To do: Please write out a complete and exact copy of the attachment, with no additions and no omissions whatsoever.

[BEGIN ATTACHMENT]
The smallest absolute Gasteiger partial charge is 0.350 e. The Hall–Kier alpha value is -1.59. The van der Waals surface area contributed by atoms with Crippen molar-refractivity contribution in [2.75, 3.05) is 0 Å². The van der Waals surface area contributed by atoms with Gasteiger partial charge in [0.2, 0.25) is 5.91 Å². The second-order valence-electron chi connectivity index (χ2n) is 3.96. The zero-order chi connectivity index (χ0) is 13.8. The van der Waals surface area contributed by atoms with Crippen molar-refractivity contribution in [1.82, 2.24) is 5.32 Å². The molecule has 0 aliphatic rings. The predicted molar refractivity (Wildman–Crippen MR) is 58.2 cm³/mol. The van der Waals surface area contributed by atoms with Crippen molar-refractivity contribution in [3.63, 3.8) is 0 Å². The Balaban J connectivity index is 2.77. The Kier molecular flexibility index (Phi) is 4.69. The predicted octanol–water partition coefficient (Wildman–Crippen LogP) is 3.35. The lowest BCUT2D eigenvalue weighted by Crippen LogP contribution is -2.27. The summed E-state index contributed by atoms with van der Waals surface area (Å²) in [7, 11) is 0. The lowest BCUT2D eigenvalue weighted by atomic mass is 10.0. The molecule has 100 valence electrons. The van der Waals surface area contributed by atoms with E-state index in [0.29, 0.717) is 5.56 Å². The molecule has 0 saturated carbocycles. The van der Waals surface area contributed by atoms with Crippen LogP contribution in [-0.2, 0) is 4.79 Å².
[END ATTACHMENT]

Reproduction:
The smallest absolute Gasteiger partial charge is 0.350 e. The Hall–Kier alpha value is -1.59. The van der Waals surface area contributed by atoms with Crippen molar-refractivity contribution in [2.75, 3.05) is 0 Å². The van der Waals surface area contributed by atoms with Gasteiger partial charge in [0.2, 0.25) is 5.91 Å². The second-order valence-electron chi connectivity index (χ2n) is 3.96. The zero-order chi connectivity index (χ0) is 13.8. The van der Waals surface area contributed by atoms with Crippen molar-refractivity contribution in [1.82, 2.24) is 5.32 Å². The molecule has 0 aliphatic rings. The predicted molar refractivity (Wildman–Crippen MR) is 58.2 cm³/mol. The van der Waals surface area contributed by atoms with Crippen molar-refractivity contribution in [3.63, 3.8) is 0 Å². The Balaban J connectivity index is 2.77. The Kier molecular flexibility index (Phi) is 4.69. The predicted octanol–water partition coefficient (Wildman–Crippen LogP) is 3.35. The lowest BCUT2D eigenvalue weighted by Crippen LogP contribution is -2.27. The summed E-state index contributed by atoms with van der Waals surface area (Å²) in [7, 11) is 0. The lowest BCUT2D eigenvalue weighted by atomic mass is 10.0. The molecule has 100 valence electrons. The van der Waals surface area contributed by atoms with E-state index in [0.29, 0.717) is 5.56 Å². The molecule has 0 saturated carbocycles. The van der Waals surface area contributed by atoms with Crippen LogP contribution in [-0.2, 0) is 4.79 Å².